But this last ten days it’s been the Waltons come to life around here as my parents, Trish and Nick, my sisters Anna and Julia, and brother Hamish, then later joined by my brother-in-law Simon, have all arrived in from either Christchurch NZ, Melbourne or Vancouver. And that was preceded two weeks before by my other brother-in-law Kelvin coming for a few days from Melbourne to spend some time with me. At one point during last week, if you were here, you would have heard, “Good night, John-Boy”, “Good night, Mary-Ellen”…well, if you know the show, you’ll know the patter. 


We had a good time together, with Ma and Pa now staying on for a few weeks. But we all knew why we’d come together, even though we’d done it before shortly after my diagnosis two years ago when we thought I only had a very short time to go, not realising how amazing an effect the new immunotherapy drugs would have in that first year, to say nothing of the chorus of prayer.   

line-in-the-sandThis time however, we’ve all sensed that there’s been this fresh line in the sand drawn with not only my brain tumours, but also the increasing appearance of more and more small melanoma tumours just under my skin all over the front of my torso and the fresh increase of the tumour on my neck, all indicators of drug’s lessening effect. That, combined with a conversation Catherine had with a friend very experienced in palliative care, was sobering but really helpful. She indicated that while I seem relatively active and well, she has witnessed some like me suddenly decline rapidly within even a week.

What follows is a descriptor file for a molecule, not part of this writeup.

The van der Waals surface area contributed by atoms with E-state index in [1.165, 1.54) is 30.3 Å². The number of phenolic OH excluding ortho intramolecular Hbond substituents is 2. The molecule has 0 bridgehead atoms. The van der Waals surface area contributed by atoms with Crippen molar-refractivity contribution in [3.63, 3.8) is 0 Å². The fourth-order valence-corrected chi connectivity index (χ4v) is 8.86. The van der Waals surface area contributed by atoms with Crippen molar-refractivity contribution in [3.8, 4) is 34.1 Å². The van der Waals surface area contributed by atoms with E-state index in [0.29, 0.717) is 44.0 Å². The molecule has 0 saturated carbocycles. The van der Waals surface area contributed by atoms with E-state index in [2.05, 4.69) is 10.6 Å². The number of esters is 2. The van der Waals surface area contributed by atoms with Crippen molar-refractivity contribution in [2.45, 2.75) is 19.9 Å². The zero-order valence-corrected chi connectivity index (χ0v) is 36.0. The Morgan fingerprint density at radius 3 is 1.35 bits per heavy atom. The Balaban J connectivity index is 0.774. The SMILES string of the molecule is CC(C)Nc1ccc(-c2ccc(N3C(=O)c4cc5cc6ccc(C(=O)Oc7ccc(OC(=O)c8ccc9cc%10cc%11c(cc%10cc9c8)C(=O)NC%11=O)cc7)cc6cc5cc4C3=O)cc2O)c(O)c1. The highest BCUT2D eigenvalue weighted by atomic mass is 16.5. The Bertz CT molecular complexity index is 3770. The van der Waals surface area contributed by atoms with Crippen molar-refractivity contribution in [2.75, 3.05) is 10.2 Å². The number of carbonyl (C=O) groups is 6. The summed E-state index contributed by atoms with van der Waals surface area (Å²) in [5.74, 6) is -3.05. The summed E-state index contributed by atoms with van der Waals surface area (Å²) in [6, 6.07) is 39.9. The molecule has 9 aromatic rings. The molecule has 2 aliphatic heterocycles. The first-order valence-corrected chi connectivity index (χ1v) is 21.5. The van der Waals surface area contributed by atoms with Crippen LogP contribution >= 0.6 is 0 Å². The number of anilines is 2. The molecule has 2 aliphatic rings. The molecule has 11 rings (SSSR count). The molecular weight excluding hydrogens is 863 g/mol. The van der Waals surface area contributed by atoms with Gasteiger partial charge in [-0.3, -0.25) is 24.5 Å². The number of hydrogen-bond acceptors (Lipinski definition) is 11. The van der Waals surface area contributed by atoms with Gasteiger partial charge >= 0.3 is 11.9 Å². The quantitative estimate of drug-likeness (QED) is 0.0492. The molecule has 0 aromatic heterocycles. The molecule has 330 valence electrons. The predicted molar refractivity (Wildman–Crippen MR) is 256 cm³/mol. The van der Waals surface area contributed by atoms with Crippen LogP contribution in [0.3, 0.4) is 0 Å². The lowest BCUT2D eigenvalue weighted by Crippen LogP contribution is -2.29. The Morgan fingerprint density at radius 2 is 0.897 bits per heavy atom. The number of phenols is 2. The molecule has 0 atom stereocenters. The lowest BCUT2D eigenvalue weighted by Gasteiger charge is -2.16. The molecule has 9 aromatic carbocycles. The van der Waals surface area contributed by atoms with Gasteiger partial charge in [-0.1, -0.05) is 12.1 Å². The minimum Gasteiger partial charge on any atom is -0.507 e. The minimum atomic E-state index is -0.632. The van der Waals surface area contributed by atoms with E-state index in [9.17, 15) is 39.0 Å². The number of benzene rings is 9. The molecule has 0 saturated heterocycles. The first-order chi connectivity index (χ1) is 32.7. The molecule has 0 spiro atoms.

So, rather than dancing round the ‘elephant in the room’ while we were all here in Exeter together, we gathered intentionally on Wednesday morning then again after our meal on Saturday evening to talk about what is going on for each of us as we confront and work through the strong possibility – as painful for us all as that is, including me for them – of my death in the next few months. It was a truly precious time of sharing and being together, enabling me also to say and share something of what I needed them all to know in the clearest terms – that if they were worried for me, they needn’t be as I was feeling so utterly peaceful for myself in the middle of it all, knowing that I have a Saviour who’s taken care of death, beaten it and that I was so aware of His hand on me, and so therefore on all of us, as we walk on. As well, my passion and love for all that the Bible describes of Heaven and my excitement in anticipating it, were as pronounced as ever.